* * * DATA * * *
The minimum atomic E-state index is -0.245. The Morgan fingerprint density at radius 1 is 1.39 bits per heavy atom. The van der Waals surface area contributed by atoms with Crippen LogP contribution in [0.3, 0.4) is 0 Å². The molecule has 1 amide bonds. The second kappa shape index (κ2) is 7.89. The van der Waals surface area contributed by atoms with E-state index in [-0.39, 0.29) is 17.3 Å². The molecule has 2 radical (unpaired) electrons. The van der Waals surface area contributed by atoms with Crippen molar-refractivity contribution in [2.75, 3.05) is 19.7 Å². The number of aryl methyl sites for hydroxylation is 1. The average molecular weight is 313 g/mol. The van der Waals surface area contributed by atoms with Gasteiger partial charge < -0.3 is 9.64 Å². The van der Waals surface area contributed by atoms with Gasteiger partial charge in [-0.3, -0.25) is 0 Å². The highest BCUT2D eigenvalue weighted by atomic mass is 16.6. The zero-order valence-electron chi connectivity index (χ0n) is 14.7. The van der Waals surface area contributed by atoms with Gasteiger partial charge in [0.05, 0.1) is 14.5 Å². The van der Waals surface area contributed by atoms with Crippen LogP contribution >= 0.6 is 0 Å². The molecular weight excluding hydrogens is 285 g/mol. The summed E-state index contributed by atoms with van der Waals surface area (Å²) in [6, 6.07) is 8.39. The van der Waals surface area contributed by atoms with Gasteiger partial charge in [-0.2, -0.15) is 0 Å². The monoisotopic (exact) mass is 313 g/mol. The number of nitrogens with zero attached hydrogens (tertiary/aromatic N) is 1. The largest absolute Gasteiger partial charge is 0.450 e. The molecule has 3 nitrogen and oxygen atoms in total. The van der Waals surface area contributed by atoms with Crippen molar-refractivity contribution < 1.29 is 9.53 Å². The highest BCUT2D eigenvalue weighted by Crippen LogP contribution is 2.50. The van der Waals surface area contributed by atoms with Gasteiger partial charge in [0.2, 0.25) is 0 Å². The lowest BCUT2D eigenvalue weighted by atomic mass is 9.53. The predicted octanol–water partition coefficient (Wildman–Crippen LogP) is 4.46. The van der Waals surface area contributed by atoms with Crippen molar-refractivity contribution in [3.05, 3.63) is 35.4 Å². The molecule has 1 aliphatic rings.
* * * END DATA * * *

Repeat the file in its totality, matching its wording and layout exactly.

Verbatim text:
The minimum atomic E-state index is -0.245. The Morgan fingerprint density at radius 1 is 1.39 bits per heavy atom. The van der Waals surface area contributed by atoms with Crippen LogP contribution in [0.3, 0.4) is 0 Å². The molecule has 1 amide bonds. The second kappa shape index (κ2) is 7.89. The van der Waals surface area contributed by atoms with E-state index in [-0.39, 0.29) is 17.3 Å². The molecule has 2 radical (unpaired) electrons. The van der Waals surface area contributed by atoms with Crippen molar-refractivity contribution in [2.75, 3.05) is 19.7 Å². The number of aryl methyl sites for hydroxylation is 1. The average molecular weight is 313 g/mol. The van der Waals surface area contributed by atoms with Gasteiger partial charge < -0.3 is 9.64 Å². The van der Waals surface area contributed by atoms with Gasteiger partial charge in [-0.3, -0.25) is 0 Å². The highest BCUT2D eigenvalue weighted by atomic mass is 16.6. The zero-order valence-electron chi connectivity index (χ0n) is 14.7. The van der Waals surface area contributed by atoms with Gasteiger partial charge in [0.05, 0.1) is 14.5 Å². The van der Waals surface area contributed by atoms with Crippen LogP contribution >= 0.6 is 0 Å². The molecular weight excluding hydrogens is 285 g/mol. The summed E-state index contributed by atoms with van der Waals surface area (Å²) in [6, 6.07) is 8.39. The van der Waals surface area contributed by atoms with Gasteiger partial charge in [-0.2, -0.15) is 0 Å². The monoisotopic (exact) mass is 313 g/mol. The number of nitrogens with zero attached hydrogens (tertiary/aromatic N) is 1. The largest absolute Gasteiger partial charge is 0.450 e. The molecule has 3 nitrogen and oxygen atoms in total. The van der Waals surface area contributed by atoms with Crippen molar-refractivity contribution < 1.29 is 9.53 Å². The highest BCUT2D eigenvalue weighted by Crippen LogP contribution is 2.50. The van der Waals surface area contributed by atoms with Gasteiger partial charge in [0.2, 0.25) is 0 Å². The lowest BCUT2D eigenvalue weighted by atomic mass is 9.53. The predicted octanol–water partition coefficient (Wildman–Crippen LogP) is 4.46. The van der Waals surface area contributed by atoms with Crippen molar-refractivity contribution in [3.05, 3.63) is 35.4 Å². The molecule has 1 aliphatic rings.